In this story, the foundling is a young man named Perthin Quay. Much like Shasta in The Horse and His Boy, he is found by an old fisherman and raised as his son. However, while Shasta’s adoptive father was actually willing to sell his adopted son, Perthin has the blessing of having a kind and loving adoptive father, much like Superman with his adopted parents. The old fisherman forbids Perthin from every going to sea because of a great personal loss, however, when he is bidden by forces beyond his control, he sets out on a quest to save two kingdoms that takes him places he never imagined as he seeks to fullfill his secret destiny.

The villain of this story is the crafty king Pythius. It is appropriate that his name sounds like Python. He is sly, slippery, conniving, and as treacherous as his name lets on. He is a snake but he knows how to come across as charming. He proves once again how Lucifer disguises himself as an angel of light in his attempt to woo Callandra into being his queen, just so he can acquire the Crystal Scepter.

Like many a mad villain Pythius is so obsessed with his lust for power that he is willing to defy history to do it. Like King Laius in the tragedy of Oedpius, it is foretold that his own son will one day kill him. In order to insure that this never happens, he not only tries to kill his son, but when the boy’s mother Callandra, flees with the child Pythius gives an order not unlike that of King  Herod, to have every boy in approximate age to his son killed in hopes of preventing this prophecy from coming true. However, this story, as  with the many fantasy tales and myths that influenced this story remind us, sometimes you can’t escape destiny. In the end, all Pythius actions do is set things in motion that cannot be avoided. Despite his villainy he does try to get out of sacrificing his daughter, only to learn he has no other choice.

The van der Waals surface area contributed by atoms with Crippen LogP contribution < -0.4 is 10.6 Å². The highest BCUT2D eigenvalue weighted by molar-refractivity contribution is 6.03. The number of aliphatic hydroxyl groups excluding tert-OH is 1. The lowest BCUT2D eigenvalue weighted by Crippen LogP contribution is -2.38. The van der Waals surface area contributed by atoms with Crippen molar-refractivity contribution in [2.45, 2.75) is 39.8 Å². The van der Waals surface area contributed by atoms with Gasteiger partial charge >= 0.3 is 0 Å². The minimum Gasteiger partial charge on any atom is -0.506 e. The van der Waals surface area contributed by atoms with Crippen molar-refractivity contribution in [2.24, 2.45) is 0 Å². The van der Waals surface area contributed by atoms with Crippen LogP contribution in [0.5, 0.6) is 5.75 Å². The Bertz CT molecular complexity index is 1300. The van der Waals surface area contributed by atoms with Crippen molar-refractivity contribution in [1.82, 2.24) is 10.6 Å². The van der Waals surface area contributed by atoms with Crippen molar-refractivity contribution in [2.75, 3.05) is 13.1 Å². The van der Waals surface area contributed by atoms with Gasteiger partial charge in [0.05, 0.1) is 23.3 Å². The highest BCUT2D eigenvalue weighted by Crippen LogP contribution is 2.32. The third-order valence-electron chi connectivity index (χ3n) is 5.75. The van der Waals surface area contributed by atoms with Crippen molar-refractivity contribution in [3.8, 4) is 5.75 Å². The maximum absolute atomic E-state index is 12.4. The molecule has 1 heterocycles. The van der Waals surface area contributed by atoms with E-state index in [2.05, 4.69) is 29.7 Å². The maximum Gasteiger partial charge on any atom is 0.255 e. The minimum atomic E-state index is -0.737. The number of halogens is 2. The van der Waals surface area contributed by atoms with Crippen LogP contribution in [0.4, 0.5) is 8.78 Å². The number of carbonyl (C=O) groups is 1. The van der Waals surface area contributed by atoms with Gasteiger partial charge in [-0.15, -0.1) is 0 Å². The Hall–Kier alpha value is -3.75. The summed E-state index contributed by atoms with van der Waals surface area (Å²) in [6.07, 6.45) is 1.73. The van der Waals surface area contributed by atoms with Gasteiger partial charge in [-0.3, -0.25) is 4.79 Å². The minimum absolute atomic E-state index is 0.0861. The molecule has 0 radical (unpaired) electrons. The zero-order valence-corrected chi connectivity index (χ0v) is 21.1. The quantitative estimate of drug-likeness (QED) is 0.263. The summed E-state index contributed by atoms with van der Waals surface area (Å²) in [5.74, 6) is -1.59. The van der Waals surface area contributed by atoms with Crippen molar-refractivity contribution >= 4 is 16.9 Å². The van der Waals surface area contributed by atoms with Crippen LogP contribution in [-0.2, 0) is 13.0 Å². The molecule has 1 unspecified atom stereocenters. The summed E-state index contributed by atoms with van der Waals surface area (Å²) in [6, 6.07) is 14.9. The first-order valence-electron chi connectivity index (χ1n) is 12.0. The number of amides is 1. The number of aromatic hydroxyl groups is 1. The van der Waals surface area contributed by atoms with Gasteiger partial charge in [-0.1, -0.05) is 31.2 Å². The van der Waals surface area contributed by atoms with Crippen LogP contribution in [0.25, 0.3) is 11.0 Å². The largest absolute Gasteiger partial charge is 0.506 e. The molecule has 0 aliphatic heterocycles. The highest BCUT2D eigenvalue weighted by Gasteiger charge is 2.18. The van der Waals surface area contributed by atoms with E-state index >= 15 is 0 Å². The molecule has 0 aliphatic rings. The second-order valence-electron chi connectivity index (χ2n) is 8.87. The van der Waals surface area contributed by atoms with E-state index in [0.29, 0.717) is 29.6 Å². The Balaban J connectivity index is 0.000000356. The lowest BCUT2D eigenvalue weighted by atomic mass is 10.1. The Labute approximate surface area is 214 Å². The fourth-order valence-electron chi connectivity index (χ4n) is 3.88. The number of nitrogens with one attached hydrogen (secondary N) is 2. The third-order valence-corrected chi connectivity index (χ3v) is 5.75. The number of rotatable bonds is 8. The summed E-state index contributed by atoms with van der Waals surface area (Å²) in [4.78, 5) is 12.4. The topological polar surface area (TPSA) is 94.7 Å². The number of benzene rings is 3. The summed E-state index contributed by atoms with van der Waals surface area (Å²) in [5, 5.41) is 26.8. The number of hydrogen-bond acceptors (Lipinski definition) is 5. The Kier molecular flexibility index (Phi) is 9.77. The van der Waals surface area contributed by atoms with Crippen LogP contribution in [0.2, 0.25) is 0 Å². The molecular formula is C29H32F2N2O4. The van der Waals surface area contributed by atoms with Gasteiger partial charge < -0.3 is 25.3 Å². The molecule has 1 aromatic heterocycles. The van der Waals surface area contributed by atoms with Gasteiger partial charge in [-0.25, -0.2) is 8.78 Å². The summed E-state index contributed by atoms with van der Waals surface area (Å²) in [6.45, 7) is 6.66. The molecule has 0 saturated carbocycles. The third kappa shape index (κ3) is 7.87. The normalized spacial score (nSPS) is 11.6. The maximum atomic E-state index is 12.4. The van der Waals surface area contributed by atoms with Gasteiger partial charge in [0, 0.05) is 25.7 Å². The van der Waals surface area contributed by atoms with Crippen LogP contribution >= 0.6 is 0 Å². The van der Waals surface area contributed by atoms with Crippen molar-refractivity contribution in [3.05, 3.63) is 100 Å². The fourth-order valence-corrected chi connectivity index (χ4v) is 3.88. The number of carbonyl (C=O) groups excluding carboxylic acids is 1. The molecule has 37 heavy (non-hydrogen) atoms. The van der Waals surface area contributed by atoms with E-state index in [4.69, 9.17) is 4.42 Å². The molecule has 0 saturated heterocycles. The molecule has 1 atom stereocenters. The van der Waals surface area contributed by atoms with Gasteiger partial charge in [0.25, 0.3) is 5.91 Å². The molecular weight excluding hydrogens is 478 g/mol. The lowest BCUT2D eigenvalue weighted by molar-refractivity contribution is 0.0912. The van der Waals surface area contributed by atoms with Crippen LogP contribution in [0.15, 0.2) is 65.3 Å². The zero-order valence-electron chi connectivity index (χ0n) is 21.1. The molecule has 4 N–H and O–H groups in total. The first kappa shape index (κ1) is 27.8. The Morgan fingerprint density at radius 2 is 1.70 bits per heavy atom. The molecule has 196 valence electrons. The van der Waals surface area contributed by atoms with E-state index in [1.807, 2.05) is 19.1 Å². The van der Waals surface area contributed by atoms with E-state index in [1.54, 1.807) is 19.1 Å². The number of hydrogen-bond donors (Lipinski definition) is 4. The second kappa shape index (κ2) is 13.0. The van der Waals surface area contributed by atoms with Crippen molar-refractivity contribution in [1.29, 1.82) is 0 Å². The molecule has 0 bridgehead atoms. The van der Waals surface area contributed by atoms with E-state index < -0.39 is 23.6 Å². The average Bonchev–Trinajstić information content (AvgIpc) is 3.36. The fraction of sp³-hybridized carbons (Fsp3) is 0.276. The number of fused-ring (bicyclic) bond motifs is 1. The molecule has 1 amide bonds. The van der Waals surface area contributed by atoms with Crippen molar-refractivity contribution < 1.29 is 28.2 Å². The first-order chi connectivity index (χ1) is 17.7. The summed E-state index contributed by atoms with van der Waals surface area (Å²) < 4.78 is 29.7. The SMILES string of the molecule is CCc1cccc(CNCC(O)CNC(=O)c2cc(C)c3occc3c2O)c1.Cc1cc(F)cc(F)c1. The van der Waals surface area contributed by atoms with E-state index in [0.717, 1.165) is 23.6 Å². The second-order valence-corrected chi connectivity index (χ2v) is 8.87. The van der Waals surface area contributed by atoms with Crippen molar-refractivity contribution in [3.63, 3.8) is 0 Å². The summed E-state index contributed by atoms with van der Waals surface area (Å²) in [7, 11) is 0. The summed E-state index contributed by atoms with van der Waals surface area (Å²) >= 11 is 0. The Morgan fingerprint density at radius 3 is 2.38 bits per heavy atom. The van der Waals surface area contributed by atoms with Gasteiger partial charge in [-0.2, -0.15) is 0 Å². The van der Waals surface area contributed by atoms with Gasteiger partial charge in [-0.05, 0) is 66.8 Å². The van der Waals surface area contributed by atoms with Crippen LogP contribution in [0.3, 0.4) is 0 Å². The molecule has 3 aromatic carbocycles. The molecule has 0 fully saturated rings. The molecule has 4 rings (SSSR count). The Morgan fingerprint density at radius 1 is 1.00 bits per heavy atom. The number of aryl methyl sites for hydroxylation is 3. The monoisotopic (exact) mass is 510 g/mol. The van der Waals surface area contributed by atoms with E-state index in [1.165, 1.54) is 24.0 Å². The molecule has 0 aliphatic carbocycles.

Among the rest of the characters are Perthin’s adopted father, the maiden Gayla, three comical trolls, a wicked Gorgon, a mystical guide, and the beautiful Princess Inaya.  There is a romance, but it is not between the hero and the princess as is typically the case for fairy tales and mythic quests. There is a very surprising twist to Perthin’s relationship with both Gayla and Inaya but I don’t wish to spoil it. If you like surprise this is one you won’t want to miss.

Also unique to this book is that a good portion of the story actually focuses on the villain and his quest. Good heroes are easy to write but good villains are tricky, and Mrs. Lakin continues to show just how adept she is at creating some truly memorable villains. This focus allows the villain to feel fully developed and not like some two-dimensional character. He honestly does appear to love his daughter, and yet most of his actions make him so contemptible you await his defeat.

In terms of continuity, this book is set sometime before the events of the past in Map Across Time. Regent Sherbourne (whom the kingdom is named for) is actually mentioned. Perthin’s story is so engaging that you won’t want to put it down. This is the kind of story that younger readers everywhere are sure to be reading under the covers with a flashlight long after bed-time. By the time this quest is complete, you will no doubt be waiting for the next, just like I am. Filled with action, adventure, a little intrigue, some brave heroics, and themes of destiny, this is story has all the things we love about mythical fantasy adventures.

 

Five out of Five shields

Buy the book at Amazon.com